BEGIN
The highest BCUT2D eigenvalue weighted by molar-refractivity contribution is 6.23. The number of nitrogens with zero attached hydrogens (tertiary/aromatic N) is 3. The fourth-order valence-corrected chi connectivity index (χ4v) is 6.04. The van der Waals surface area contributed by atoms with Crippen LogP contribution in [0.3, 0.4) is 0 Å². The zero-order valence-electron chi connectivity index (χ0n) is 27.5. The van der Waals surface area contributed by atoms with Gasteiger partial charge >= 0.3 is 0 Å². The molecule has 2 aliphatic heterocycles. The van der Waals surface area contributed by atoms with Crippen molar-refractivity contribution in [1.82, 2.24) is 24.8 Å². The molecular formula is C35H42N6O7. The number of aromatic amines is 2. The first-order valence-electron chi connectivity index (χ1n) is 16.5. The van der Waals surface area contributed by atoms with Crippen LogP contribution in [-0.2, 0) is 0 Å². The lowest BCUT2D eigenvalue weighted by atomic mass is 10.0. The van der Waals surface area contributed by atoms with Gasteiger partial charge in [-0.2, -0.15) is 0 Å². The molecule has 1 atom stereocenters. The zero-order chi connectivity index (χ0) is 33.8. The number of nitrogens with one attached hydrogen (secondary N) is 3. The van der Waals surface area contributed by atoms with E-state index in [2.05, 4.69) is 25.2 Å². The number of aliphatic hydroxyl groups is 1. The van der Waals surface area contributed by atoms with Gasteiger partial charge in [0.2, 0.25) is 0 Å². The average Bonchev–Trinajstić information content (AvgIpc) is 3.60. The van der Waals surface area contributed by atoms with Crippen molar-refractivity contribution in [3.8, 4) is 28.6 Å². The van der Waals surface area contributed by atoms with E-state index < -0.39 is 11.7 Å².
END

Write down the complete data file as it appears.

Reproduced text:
The highest BCUT2D eigenvalue weighted by molar-refractivity contribution is 6.23. The number of nitrogens with zero attached hydrogens (tertiary/aromatic N) is 3. The fourth-order valence-corrected chi connectivity index (χ4v) is 6.04. The van der Waals surface area contributed by atoms with Crippen LogP contribution in [0.3, 0.4) is 0 Å². The zero-order valence-electron chi connectivity index (χ0n) is 27.5. The van der Waals surface area contributed by atoms with Gasteiger partial charge >= 0.3 is 0 Å². The molecule has 2 aliphatic heterocycles. The van der Waals surface area contributed by atoms with Crippen molar-refractivity contribution in [1.82, 2.24) is 24.8 Å². The molecular formula is C35H42N6O7. The number of aromatic amines is 2. The first-order valence-electron chi connectivity index (χ1n) is 16.5. The van der Waals surface area contributed by atoms with Crippen LogP contribution in [-0.2, 0) is 0 Å². The lowest BCUT2D eigenvalue weighted by atomic mass is 10.0. The van der Waals surface area contributed by atoms with Gasteiger partial charge in [-0.2, -0.15) is 0 Å². The molecule has 1 atom stereocenters. The zero-order chi connectivity index (χ0) is 33.8. The number of nitrogens with one attached hydrogen (secondary N) is 3. The van der Waals surface area contributed by atoms with E-state index in [2.05, 4.69) is 25.2 Å². The number of aliphatic hydroxyl groups is 1. The van der Waals surface area contributed by atoms with Gasteiger partial charge in [0.2, 0.25) is 0 Å². The average Bonchev–Trinajstić information content (AvgIpc) is 3.60. The van der Waals surface area contributed by atoms with Crippen molar-refractivity contribution in [3.8, 4) is 28.6 Å². The van der Waals surface area contributed by atoms with E-state index < -0.39 is 11.7 Å².